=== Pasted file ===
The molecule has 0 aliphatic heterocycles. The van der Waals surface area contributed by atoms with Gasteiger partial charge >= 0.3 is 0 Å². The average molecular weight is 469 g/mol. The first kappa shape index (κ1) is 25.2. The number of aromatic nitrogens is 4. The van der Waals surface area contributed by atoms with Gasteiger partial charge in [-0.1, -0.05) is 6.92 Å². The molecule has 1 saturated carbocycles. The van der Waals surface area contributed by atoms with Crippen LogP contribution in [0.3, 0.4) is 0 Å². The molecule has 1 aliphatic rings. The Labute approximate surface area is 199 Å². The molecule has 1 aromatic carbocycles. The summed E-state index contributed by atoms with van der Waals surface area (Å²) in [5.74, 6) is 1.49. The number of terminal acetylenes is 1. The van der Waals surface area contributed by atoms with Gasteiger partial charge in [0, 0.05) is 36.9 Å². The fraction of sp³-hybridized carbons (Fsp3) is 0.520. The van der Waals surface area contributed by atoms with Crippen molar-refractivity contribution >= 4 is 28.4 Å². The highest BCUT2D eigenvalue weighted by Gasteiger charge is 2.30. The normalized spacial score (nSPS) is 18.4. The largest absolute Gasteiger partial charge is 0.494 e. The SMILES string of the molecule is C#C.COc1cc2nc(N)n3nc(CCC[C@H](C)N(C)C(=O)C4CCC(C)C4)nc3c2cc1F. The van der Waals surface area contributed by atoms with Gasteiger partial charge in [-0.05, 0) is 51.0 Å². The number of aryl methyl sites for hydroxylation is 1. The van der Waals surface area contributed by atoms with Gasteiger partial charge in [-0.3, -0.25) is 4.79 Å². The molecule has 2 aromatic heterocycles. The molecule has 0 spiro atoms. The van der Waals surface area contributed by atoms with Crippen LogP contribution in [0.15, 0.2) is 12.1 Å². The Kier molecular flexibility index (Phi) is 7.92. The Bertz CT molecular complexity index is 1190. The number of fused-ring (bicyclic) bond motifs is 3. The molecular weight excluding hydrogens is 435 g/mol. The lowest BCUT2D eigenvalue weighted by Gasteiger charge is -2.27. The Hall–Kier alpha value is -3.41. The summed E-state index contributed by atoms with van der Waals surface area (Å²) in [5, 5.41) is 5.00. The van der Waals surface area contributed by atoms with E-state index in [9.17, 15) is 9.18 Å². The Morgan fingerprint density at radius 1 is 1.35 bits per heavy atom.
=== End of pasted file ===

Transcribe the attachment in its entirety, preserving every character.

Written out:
The molecule has 0 aliphatic heterocycles. The van der Waals surface area contributed by atoms with Gasteiger partial charge >= 0.3 is 0 Å². The average molecular weight is 469 g/mol. The first kappa shape index (κ1) is 25.2. The number of aromatic nitrogens is 4. The van der Waals surface area contributed by atoms with Gasteiger partial charge in [-0.1, -0.05) is 6.92 Å². The molecule has 1 saturated carbocycles. The van der Waals surface area contributed by atoms with Crippen LogP contribution in [0.3, 0.4) is 0 Å². The molecule has 1 aliphatic rings. The Labute approximate surface area is 199 Å². The molecule has 1 aromatic carbocycles. The summed E-state index contributed by atoms with van der Waals surface area (Å²) in [5.74, 6) is 1.49. The number of terminal acetylenes is 1. The van der Waals surface area contributed by atoms with Gasteiger partial charge in [0, 0.05) is 36.9 Å². The fraction of sp³-hybridized carbons (Fsp3) is 0.520. The van der Waals surface area contributed by atoms with Crippen molar-refractivity contribution >= 4 is 28.4 Å². The highest BCUT2D eigenvalue weighted by Gasteiger charge is 2.30. The normalized spacial score (nSPS) is 18.4. The largest absolute Gasteiger partial charge is 0.494 e. The SMILES string of the molecule is C#C.COc1cc2nc(N)n3nc(CCC[C@H](C)N(C)C(=O)C4CCC(C)C4)nc3c2cc1F. The van der Waals surface area contributed by atoms with Gasteiger partial charge in [-0.05, 0) is 51.0 Å². The number of aryl methyl sites for hydroxylation is 1. The van der Waals surface area contributed by atoms with Gasteiger partial charge in [-0.3, -0.25) is 4.79 Å². The molecule has 2 aromatic heterocycles. The molecule has 0 spiro atoms. The van der Waals surface area contributed by atoms with Crippen LogP contribution in [0.15, 0.2) is 12.1 Å². The Kier molecular flexibility index (Phi) is 7.92. The Bertz CT molecular complexity index is 1190. The number of fused-ring (bicyclic) bond motifs is 3. The molecular weight excluding hydrogens is 435 g/mol. The lowest BCUT2D eigenvalue weighted by Gasteiger charge is -2.27. The Hall–Kier alpha value is -3.41. The summed E-state index contributed by atoms with van der Waals surface area (Å²) in [5, 5.41) is 5.00. The van der Waals surface area contributed by atoms with E-state index in [9.17, 15) is 9.18 Å². The Morgan fingerprint density at radius 1 is 1.35 bits per heavy atom.